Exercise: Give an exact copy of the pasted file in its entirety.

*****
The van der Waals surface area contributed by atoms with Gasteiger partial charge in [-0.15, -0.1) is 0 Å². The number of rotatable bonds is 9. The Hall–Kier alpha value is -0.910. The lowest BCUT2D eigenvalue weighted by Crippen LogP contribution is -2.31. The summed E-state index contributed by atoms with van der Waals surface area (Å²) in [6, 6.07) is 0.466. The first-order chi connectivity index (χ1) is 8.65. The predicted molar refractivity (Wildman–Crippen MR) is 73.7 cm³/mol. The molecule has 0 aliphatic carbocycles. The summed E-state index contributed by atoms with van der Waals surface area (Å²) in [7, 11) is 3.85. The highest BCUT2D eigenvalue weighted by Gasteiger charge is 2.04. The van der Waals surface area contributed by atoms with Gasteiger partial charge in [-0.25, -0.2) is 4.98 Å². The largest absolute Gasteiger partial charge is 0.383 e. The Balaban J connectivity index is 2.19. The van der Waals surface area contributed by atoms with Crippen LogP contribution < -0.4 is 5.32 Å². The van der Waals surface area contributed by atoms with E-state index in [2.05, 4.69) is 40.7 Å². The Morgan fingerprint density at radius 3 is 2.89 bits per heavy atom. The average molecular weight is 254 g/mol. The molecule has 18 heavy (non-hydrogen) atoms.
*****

The van der Waals surface area contributed by atoms with Gasteiger partial charge in [-0.15, -0.1) is 0 Å². The number of rotatable bonds is 9. The Hall–Kier alpha value is -0.910. The lowest BCUT2D eigenvalue weighted by Crippen LogP contribution is -2.31. The summed E-state index contributed by atoms with van der Waals surface area (Å²) in [6, 6.07) is 0.466. The first-order chi connectivity index (χ1) is 8.65. The predicted molar refractivity (Wildman–Crippen MR) is 73.7 cm³/mol. The molecule has 0 aliphatic carbocycles. The summed E-state index contributed by atoms with van der Waals surface area (Å²) in [7, 11) is 3.85. The highest BCUT2D eigenvalue weighted by Gasteiger charge is 2.04. The van der Waals surface area contributed by atoms with Gasteiger partial charge in [-0.25, -0.2) is 4.98 Å². The largest absolute Gasteiger partial charge is 0.383 e. The Balaban J connectivity index is 2.19. The van der Waals surface area contributed by atoms with Crippen LogP contribution < -0.4 is 5.32 Å². The van der Waals surface area contributed by atoms with E-state index in [2.05, 4.69) is 40.7 Å². The Morgan fingerprint density at radius 3 is 2.89 bits per heavy atom. The average molecular weight is 254 g/mol. The molecule has 18 heavy (non-hydrogen) atoms.